I was in awe as I entered the second floor of the wooden building. A room richly furnished and draped with yellow cloth, the Maguindanao royal color, with splashes of red, green and blue details covering the ceiling and the walls. Banig, native mats with diamond designs spread on every inch of the flooring. Brass trays crowned with colorful woven dome covers with geometric designs neatly arranged in rows. These fill the central space of a Maguindanao Sultanate throne room. Except that this is inside a replica of a royal house and located at a strip of land at a government complex in Cotabato City during the Pakarajaan 2018.
The Autonomous Region of Muslim Mindanao (ARMM) is celebrating Pakaradjaan 2018 on its 29th year of existence at the Office of the Regional Governor ARMM complex in Cotabato City, a 32 hectare land that has been its seat since 1990. This perhaps may be its last, as President Rodrigo Duterte signed last July 26, 2018 the Bangsamoro Basic Law (BBL) that will abolish the ARMM and the creation of the Bangsamoro Autonomous Region in its place. The ARMM is comprised of the provinces of Maguindanao, Basilan, Sulu, Tawitawi, Lanao del Sur and the cities of Lamitan and Marawi. The word pakaradjaan is common among these provinces’s populace and means celebration.
Pakarajaan 2018 ARMM Village
Initiated by the office of ARMM Governor Mujiv Hataman, the festival is a showcase of the different ethnolinguistic groups within the ARMM. As we know, these provinces and cities are not contiguous. Central to the Pakaradjaan 2018 are mock villages with each province highlighting its own culture, architecture, history and food. This is the fifth time that these mock villages were constructed. But compared to the previous which were held between Sheik Karimul Makhdum Day (November 7) to the Shariff Kabunsuan Festival (December19), this terminal festival started May of this year.
The Maguindanao Village greets visitors with festive yellow, red and green banners typical of the area whenever there are celebrations. There’s a replica of the Quirino Bridge near th entrance. In real life, crosses Rio Grande de Mindanao and connects Cotabato City with Sultan Kudarat province. At one side are shops that sell Maguindanao delicacies and crafts. There’s also a replica of the vernacular pagoda style Datu Untong Balabaran Mosque which is considered as the oldest in Mindanao.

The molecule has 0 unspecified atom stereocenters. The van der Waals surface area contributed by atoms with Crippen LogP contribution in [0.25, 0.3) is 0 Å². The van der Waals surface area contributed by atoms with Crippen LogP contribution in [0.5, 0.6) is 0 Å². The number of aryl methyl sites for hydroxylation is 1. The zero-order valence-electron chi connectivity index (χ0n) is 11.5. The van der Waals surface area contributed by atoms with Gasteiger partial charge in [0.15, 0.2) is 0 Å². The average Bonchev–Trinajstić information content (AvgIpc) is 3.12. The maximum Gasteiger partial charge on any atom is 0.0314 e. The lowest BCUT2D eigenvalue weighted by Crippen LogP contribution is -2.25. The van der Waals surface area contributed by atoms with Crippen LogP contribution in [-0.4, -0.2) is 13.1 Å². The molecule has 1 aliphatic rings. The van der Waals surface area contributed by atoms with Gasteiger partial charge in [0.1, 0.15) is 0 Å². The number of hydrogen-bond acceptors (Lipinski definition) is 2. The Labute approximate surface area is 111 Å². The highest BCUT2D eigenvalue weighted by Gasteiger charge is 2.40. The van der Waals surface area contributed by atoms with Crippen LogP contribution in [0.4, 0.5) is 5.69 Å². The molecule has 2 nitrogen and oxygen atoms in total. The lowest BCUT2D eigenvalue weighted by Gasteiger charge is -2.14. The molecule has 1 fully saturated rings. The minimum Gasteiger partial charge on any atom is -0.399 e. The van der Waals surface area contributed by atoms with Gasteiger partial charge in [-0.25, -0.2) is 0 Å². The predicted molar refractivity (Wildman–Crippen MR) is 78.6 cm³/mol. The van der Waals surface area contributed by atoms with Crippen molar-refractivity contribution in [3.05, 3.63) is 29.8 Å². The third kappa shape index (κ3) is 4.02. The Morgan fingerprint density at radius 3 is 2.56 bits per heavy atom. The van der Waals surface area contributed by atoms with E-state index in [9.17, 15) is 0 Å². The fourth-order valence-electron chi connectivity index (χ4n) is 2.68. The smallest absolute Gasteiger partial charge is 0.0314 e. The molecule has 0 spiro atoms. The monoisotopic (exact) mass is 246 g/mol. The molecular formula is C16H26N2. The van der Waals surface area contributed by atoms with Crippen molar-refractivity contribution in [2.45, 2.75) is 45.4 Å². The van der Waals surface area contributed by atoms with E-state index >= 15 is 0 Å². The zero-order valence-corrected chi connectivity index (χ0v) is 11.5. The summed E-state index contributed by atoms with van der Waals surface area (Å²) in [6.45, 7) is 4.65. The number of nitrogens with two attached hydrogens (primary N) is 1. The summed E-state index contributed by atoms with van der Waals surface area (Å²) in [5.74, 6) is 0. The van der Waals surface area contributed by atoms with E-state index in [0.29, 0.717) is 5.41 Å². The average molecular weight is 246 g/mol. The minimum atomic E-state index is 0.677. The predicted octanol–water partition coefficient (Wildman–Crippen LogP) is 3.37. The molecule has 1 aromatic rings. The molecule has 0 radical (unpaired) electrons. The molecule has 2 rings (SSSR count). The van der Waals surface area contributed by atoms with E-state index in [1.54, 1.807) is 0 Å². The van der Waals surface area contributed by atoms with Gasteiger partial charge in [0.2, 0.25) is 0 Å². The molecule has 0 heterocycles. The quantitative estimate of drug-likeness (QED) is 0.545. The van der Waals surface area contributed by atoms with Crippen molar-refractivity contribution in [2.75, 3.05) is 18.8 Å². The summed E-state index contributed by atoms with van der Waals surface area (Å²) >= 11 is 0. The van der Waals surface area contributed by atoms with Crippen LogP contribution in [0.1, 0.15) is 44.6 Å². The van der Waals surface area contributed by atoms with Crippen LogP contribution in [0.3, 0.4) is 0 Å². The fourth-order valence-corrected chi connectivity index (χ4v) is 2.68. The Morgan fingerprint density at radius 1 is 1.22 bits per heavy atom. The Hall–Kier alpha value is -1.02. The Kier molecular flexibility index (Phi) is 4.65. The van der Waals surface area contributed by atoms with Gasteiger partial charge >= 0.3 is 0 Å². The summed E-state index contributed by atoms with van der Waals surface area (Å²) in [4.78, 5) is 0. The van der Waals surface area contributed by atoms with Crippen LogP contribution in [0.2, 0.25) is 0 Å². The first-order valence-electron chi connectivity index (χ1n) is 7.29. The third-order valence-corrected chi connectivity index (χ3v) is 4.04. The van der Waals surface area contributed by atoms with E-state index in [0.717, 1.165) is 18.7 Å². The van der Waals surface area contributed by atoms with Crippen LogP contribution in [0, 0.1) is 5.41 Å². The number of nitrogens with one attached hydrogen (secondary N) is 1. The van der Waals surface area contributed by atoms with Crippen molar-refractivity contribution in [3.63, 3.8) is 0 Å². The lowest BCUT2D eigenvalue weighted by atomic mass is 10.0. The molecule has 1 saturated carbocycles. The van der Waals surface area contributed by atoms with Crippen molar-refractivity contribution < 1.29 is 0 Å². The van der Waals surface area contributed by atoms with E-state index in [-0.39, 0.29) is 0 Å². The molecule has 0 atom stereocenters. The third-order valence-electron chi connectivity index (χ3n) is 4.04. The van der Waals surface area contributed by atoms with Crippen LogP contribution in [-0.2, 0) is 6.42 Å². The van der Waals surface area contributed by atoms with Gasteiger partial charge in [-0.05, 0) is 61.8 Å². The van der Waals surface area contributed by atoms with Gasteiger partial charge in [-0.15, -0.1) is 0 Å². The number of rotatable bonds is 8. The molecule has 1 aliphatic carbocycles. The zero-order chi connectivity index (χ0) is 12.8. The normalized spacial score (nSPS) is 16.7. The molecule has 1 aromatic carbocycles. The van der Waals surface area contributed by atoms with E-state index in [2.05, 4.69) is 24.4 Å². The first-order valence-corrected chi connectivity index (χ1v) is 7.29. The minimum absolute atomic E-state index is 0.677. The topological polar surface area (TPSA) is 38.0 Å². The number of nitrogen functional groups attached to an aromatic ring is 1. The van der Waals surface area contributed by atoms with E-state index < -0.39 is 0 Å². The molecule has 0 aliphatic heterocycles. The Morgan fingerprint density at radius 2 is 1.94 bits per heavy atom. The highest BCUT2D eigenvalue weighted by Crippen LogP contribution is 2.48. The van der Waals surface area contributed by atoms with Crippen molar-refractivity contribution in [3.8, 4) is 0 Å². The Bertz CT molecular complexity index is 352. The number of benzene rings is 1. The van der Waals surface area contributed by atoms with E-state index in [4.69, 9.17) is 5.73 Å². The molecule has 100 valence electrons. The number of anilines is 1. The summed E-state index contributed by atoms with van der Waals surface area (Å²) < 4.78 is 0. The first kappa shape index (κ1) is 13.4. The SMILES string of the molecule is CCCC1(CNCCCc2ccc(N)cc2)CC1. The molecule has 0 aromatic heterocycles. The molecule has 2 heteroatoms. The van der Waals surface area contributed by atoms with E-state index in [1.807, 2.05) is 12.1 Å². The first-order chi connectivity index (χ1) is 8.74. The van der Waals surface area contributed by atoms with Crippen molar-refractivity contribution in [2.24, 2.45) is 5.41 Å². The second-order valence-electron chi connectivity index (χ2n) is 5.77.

The highlight of this village, however, is the royal house replica with its rich interior described above. Musical instruments like the kulintang and gongs adjacent to the throne room display adds to the experience while archival images of the important persons and events enrich the historical tableau. From time to time there are tinagtag (similar to the Yakan ja, is a crisp tubular delicacy made from rice flour batter and sugar) making demonstrations in the open ground while a small restaurant at the ground floor of the royal house replica serves traditional Maguindanao fare.
The Sulu Village is quite interesting with its replica of the original Astana (royal palace) that used to stand in Maimbung, Sulu. It’s light and airy yet still sizable and regal in its form. The second floor has a small stage where performers do the Pangalay, a traditional dance in the region that focuses more on the movements specifically of the shoulders, arms and feet. The village also has several facsimiles of archival images and historical documents on the Sulu Sultanate as well as the claims on Sabah, images of Jolo and it’s burning in the 70s and many others. At the back is a restaurant that sells traditional food and delicacies.
Lanao del Sur Village
A pair of sarimanok sculptures as well as a replica of the Kilometer 0 marker in Marawi greets visitors at the Lanao del Sur Village. Here, a torogan replica stands with its beautiful panolong (butterfly wing projections) carved in rich ukir designs. The torogan features a rich and detailed interior with beautiful native furnishings and canopied bed fit for the sultan. There are daily dance performances accompanied by a kulintang ensemble. To help the crafts vendors who are now IDPs (internally displaced persons) due to the Marawi siege, ARMM Gov Hataman provided them a place here to sell their beautiful wares and craft, products which were made in Tugaya town known for its brass and wooden chests.
The Basilan Village showcases several vernacular architecture replicas. These are the langgal (mosque), astanah (royal house), lumah (traditional house) and kadday (traditional restaurant). Known for its colorful cloths, there are weavers that demonstrate this rich tradition. Yakan delicacies like the ja and panyam (local pancake) are available. And of course, the beautifully designed and colorful woven products are there for sale too.
Compared with the other four mini villages, the Tawitawi Village is austere and simple. There’s a replica of the Sheik Makhdum Mosque in Simunul. A Sama royal house on stilts over water greets visitors. At the back, a painting of Bongao Peak. Igal, as what the pangalay is called in Tawitawi is also performed here. The female dancer wearing janggay, those pointed finger ornaments made of steel.
The Pakaradjaan 2018 ARMM Villages is an interesting concept that showcases in one place the rich cultures of these ARMM provinces and cities. It enables visitors to experience and learn more about these often-misunderstood people and provides an avenue in promoting better understanding while endeavoring us to be proud and aware of our diverse heritage and identity as Filipinos. I just hope that with the coming of the BBL, this village concept will be done again in a more permanent showcase.